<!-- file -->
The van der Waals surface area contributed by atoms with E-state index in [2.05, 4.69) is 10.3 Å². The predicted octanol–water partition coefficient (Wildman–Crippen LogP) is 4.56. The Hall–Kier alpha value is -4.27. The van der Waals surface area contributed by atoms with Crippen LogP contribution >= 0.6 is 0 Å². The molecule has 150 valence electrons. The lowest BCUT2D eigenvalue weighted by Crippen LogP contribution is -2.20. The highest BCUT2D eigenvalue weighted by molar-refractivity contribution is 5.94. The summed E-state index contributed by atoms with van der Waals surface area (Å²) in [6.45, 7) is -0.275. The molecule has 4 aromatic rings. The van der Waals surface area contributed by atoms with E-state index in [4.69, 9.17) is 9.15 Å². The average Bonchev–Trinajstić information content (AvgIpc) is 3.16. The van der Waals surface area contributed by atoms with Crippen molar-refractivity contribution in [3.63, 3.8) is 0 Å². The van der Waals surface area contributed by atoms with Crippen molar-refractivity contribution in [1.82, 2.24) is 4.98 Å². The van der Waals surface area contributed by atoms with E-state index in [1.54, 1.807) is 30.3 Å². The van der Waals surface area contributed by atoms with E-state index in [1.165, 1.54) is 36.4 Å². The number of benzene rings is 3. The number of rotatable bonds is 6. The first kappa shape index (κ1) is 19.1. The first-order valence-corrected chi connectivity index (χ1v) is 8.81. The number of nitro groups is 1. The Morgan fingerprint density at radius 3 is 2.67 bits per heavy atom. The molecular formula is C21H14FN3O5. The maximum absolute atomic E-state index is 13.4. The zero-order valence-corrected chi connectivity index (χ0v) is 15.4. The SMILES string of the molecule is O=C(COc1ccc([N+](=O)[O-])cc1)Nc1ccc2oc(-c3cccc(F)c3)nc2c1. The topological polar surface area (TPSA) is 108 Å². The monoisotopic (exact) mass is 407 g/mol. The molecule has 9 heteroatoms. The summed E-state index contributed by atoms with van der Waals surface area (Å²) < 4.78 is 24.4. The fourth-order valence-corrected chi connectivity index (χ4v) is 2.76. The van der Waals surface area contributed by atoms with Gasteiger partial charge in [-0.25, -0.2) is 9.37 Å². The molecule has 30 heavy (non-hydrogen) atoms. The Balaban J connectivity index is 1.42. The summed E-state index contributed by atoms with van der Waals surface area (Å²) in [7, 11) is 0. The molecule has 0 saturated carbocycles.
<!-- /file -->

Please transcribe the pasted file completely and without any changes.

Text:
The van der Waals surface area contributed by atoms with E-state index in [2.05, 4.69) is 10.3 Å². The predicted octanol–water partition coefficient (Wildman–Crippen LogP) is 4.56. The Hall–Kier alpha value is -4.27. The van der Waals surface area contributed by atoms with Crippen LogP contribution >= 0.6 is 0 Å². The molecule has 150 valence electrons. The lowest BCUT2D eigenvalue weighted by Crippen LogP contribution is -2.20. The highest BCUT2D eigenvalue weighted by molar-refractivity contribution is 5.94. The summed E-state index contributed by atoms with van der Waals surface area (Å²) in [6.45, 7) is -0.275. The molecule has 4 aromatic rings. The van der Waals surface area contributed by atoms with E-state index in [4.69, 9.17) is 9.15 Å². The average Bonchev–Trinajstić information content (AvgIpc) is 3.16. The van der Waals surface area contributed by atoms with Crippen molar-refractivity contribution in [3.63, 3.8) is 0 Å². The van der Waals surface area contributed by atoms with Crippen molar-refractivity contribution in [1.82, 2.24) is 4.98 Å². The van der Waals surface area contributed by atoms with E-state index in [1.54, 1.807) is 30.3 Å². The van der Waals surface area contributed by atoms with E-state index in [1.165, 1.54) is 36.4 Å². The number of benzene rings is 3. The number of rotatable bonds is 6. The first kappa shape index (κ1) is 19.1. The first-order valence-corrected chi connectivity index (χ1v) is 8.81. The number of nitro groups is 1. The Morgan fingerprint density at radius 3 is 2.67 bits per heavy atom. The molecular formula is C21H14FN3O5. The maximum absolute atomic E-state index is 13.4. The zero-order valence-corrected chi connectivity index (χ0v) is 15.4. The SMILES string of the molecule is O=C(COc1ccc([N+](=O)[O-])cc1)Nc1ccc2oc(-c3cccc(F)c3)nc2c1. The topological polar surface area (TPSA) is 108 Å². The monoisotopic (exact) mass is 407 g/mol. The molecule has 9 heteroatoms. The summed E-state index contributed by atoms with van der Waals surface area (Å²) < 4.78 is 24.4. The fourth-order valence-corrected chi connectivity index (χ4v) is 2.76. The van der Waals surface area contributed by atoms with Gasteiger partial charge in [-0.25, -0.2) is 9.37 Å². The molecule has 30 heavy (non-hydrogen) atoms. The Balaban J connectivity index is 1.42. The summed E-state index contributed by atoms with van der Waals surface area (Å²) in [7, 11) is 0. The molecule has 0 saturated carbocycles.